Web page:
A Catholic Monthly Magazine

Ko Hāta Maria, te Matua Wahine o te Atua – Holy Mary, Mother of God

To celebrate the rededication of Aotearoa New Zealand to Mary, Mother of God, Assumed into Heaven, the Bishops of New Zealand commissioned a new artwork.

They wanted a depiction of Mary that connects her to our country. The piece challenges us to see her as a woman of incredible strength and the place she holds in our hearts and our community today. 

The artist, Damien Walker, worked with Anthony Kemp, the Māori advisor, to develop something that highlighted the journey of the Catholic faith to the Māori, via the first French missionaries. The image presents the fusion between a traditional Māori outlook, built around marae (place of belonging), whanau (family), whakapapa (ancestry) and kaitiaki (carers/guardians), and the Catholic faith, centred on the whanau of God, with its own marae, whakapapa and kaitiaki. The duo wanted to capture and share the theme of unity. The artwork itself aims to encourage a shared desire for us all to live in harmony together. 

The Overarching Marae

For tangata whenua (people of the land), the marae is our home – it is where we belong. It is where our whakapapa is, our past, present and future.

It is an expression of our whole being and a fulfilment of our journey, bringing us back to our whanau as a whole. By framing the image within a marae, with the Holy Spirit at the top, and the evangelists on the side, we are reminded of the deep truth that our ultimate spiritual home is the house of God, expressing the depths of our being and our radical connection to all in the whanau of God across history. The four evangelists are the enduring witnesses of the Good News of Jesus, and here they are seen as stylised kaitiaki, the traditional carvings of guardians and protectors, for they guard the truths of faith and point us toward the heart of the mysteries of God.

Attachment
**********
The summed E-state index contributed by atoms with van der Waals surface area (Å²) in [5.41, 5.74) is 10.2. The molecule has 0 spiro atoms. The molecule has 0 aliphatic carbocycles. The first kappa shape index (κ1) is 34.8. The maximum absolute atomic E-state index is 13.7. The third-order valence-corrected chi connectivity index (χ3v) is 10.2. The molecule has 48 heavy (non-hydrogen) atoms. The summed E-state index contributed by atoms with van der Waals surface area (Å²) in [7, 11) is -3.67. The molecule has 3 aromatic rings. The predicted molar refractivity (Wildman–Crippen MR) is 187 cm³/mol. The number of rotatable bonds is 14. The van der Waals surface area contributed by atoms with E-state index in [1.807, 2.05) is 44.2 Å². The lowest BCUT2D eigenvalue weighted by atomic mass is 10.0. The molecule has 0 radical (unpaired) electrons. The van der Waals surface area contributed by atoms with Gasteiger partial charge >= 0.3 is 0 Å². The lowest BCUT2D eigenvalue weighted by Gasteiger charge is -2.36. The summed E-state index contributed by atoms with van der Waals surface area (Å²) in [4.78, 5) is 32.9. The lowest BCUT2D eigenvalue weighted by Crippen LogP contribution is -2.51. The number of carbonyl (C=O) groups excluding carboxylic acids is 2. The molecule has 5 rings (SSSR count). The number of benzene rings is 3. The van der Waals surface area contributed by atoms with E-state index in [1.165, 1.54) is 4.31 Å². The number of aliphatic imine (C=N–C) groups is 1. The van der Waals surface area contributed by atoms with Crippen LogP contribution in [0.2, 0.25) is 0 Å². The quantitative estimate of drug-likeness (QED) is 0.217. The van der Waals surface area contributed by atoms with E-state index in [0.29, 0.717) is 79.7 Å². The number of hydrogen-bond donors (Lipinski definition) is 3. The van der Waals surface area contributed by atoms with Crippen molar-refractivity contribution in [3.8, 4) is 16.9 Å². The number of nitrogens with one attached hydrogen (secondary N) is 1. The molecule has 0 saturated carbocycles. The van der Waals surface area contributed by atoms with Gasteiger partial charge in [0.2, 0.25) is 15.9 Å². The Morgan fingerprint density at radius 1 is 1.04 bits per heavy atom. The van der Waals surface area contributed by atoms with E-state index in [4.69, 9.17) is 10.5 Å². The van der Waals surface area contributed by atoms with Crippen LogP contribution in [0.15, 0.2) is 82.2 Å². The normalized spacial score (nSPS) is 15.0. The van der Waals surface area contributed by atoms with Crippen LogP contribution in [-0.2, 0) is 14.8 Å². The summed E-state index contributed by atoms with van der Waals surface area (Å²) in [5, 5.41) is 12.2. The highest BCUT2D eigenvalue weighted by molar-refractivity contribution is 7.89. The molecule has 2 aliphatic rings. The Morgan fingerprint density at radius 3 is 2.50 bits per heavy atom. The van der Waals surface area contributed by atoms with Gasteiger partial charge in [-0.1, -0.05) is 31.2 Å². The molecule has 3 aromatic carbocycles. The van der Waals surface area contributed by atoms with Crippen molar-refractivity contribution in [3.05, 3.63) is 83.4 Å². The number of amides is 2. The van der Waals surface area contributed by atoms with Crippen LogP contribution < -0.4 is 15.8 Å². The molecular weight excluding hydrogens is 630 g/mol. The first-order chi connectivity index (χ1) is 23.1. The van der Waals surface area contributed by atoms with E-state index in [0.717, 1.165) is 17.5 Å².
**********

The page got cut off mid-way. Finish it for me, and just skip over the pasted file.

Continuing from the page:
The Lion: one of the four kaitiaki

The four creatures that symbolise the four gospels are taken from the book of Revelation. They are four spotlights on the mystery of Christ: the Lion, shows Christ’s victory of love on the cross; the Ox evokes his sacrifice; the face reveals the merciful gaze of Christ incarnate; and the soaring eagle portrays Christ’s contemplation of the Father. The Evangelists are depicted here in a ghostly light. They are ever ancient and yet shine anew in every age, thanks to the mysterious ‘holy breath’ of the Holy Spirit. 

The Four Whare Rūnanga 

At the base of the painting there are depictions of four locations, represented by four houses of meeting or whare rūnanga.

The first is the Papal Basilica of Saint Peter in the Vatican showing the unity of the universal Church, where Christ is the cornerstone and Peter the rock on which the Church is built. This spot also marks the martyrdom of Saints Peter and Paul, who have pride of place in the whakapapa of the Church at the beginning of her mission. The second is the basilica of Our Lady of Fourvière in Lyon, from where Bishop Pompallier, Saint Peter Chanel and the early Marist missionaries dedicated their mission to Oceania. Mother Aubert, whose mother was healed at this shrine, would join Pompallier in a later journey and dedicate her life to the same mission. The third location is Te Tii, Waitangi. Here Bishop Pompallier, during the signing of the Treaty of Waitangi, would insist upon the rights of Māori to remain Māori in their religious freedom, and not have to adopt a religion in order to be in partnership with the Queen. We also see the chapel of Motuti, where Bishop Pompallier set up the first mission and where his remains now rest.